2012 GMC Terrain: High-tech goes mainstream (test drive)
In the fight for the small SUV market, GMC is angling for the win by adding a lot more weaponry.
GMC is General Motor's fastest growing brand, due in part to its popular crossover, the GMC Terrain, which attracts families that want the size and cargo capacity of a small SUV, but don't want or need third-row seating. To meet customer demand, it doubled production of the Terrain since 2010, and plans to lure more buyers away from competitors such as the Ford Edge--and even upsell current Chevrolet shoppers--by adding additional technology options and give consumers bigger bang for their buck.
Redesigned in 2011, the 2012 GMC Terrain is a slightly dressier version of its mainstream fraternal twin, the
The differences between the two vehicles are subtle, but they have a big impact. The sheet metal around the fenders of the Terrain is decidedly angular and gives the vehicle a rugged appearance. The oversize GMC badge on the chrome grill is easily readable from 100 feet away, and it's complemented by the chrome on the headlamps, side-view mirrors, and the optional 19-inch wheels.
Inside the car, you may notice that the interior--especially around the instrument cluster--appears more refined. The LED lighting elements on the control panel and entertainment system are GMC's signature red rather than blue. The dash has a softer touch and feel, and its sweeping design gives the front row a greater perception of space, notes marketing manager Hugh Milne.
Kicking the standard audio system up a notch is, a next-generation vehicle voice-activated infotainment system that seamlessly integrates some smartphone applications with the touch-screen display. Pair a mobile device, and along with Bluetooth voice-control of dialing, the system replicates approved entertainment applications, such as Pandora and Stitcher, on the LCD screen. The interface is familiar and intuitive, and the customizable system lets you decide which apps, if any, you want on the home screen, and you can arrange the icons according to your preferences.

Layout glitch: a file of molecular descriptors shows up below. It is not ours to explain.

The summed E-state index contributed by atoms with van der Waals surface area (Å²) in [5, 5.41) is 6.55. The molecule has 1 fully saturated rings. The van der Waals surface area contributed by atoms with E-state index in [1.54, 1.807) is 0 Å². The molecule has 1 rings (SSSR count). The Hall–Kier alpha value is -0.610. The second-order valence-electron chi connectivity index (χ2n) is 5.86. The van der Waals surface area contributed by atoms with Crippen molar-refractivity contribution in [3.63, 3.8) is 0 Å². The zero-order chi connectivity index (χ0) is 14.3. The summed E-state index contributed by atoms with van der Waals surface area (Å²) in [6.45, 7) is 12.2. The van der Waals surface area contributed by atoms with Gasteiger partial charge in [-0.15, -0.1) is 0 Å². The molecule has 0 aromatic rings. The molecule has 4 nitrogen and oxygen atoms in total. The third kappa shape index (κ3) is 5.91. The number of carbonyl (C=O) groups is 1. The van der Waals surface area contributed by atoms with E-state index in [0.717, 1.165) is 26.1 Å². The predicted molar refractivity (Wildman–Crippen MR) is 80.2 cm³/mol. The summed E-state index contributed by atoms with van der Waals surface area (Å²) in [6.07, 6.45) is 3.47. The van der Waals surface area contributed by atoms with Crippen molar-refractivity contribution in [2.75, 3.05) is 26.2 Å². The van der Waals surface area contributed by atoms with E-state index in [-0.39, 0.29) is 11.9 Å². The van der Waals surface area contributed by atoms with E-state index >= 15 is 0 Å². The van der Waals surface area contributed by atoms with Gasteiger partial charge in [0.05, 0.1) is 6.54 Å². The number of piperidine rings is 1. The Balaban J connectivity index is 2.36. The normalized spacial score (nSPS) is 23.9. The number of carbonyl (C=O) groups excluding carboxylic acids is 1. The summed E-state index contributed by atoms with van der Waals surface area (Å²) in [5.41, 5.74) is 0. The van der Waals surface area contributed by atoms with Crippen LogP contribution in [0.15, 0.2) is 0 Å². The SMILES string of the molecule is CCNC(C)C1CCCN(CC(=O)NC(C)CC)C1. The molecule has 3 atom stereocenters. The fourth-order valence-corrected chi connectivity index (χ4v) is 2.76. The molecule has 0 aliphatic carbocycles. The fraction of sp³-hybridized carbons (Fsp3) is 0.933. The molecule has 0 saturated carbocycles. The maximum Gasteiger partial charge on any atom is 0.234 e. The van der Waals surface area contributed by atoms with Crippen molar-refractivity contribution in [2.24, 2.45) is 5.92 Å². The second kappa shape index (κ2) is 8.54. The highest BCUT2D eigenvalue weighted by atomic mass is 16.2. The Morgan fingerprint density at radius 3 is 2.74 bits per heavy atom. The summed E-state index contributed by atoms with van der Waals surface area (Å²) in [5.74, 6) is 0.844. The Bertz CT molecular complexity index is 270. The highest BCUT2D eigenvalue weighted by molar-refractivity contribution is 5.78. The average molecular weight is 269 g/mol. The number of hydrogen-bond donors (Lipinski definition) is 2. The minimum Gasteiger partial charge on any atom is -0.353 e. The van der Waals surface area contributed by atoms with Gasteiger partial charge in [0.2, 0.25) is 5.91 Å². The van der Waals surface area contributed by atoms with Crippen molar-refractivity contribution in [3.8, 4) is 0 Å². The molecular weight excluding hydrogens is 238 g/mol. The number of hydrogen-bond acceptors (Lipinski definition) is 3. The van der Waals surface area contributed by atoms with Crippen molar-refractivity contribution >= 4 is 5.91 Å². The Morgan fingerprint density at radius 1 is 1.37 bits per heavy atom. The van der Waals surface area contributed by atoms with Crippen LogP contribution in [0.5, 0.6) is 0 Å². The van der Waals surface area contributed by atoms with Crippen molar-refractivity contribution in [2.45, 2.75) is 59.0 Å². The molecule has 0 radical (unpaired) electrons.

This means that you can access your favorite music apps without fumbling for your phone, or even taking your hands off the wheel. IntelliLink's voice recognition is powered by Nuance, and the system offers 50 or 60 commands that cover all the basics such as calling people in your contact list or changing music stations, but it still has a little way to go to catch up to Ford's 10,000 natural language voice commands. However, GMC still has live OnStar operators to help you out with directions, emergency issues, and even dinner or hotel reservations, which even Apple's Siri can't do.
But even if you let that free one-year subscription to OnStar lapse and you don't opt for the $100 IntelliLink add-on, you won't be in a technical wasteland. In all 2012 GMC Terrains is a 7-inch touch-screen audio system with Bluetooth and USB connectivity. The touch screen is intuitive and makes it easy to dial up your music preferences and access contacts. It's also the display for the standard rear-view camera to let you see what's behind your vehicle when it's in reverse. Adding navigation to the entertainment system costs you only $795.
New for 2012 is a camera-based crash avoidance system that debuted on the GMC Terrain. What's unique about this safety technology is that it uses a high resolution camera instead of lasers to monitor the driver's distance from other cameras, which makes the feature more affordable for families. A tiny camera is mounted behind the rear-view mirror on the windshield, and it captures 14 frames per second. Using image processing algorithms, the system analyzes the images to detect vehicles in front of the SUV. The system takes into account the driver's speed and steering inputs to determine crash risk, and warns the driver it detects that he is driving too close, or if he's in imminent danger of a front-end collision. Although the crash avoidance technology doesn't intervene, it does precharge the brakes to help the driver stop faster.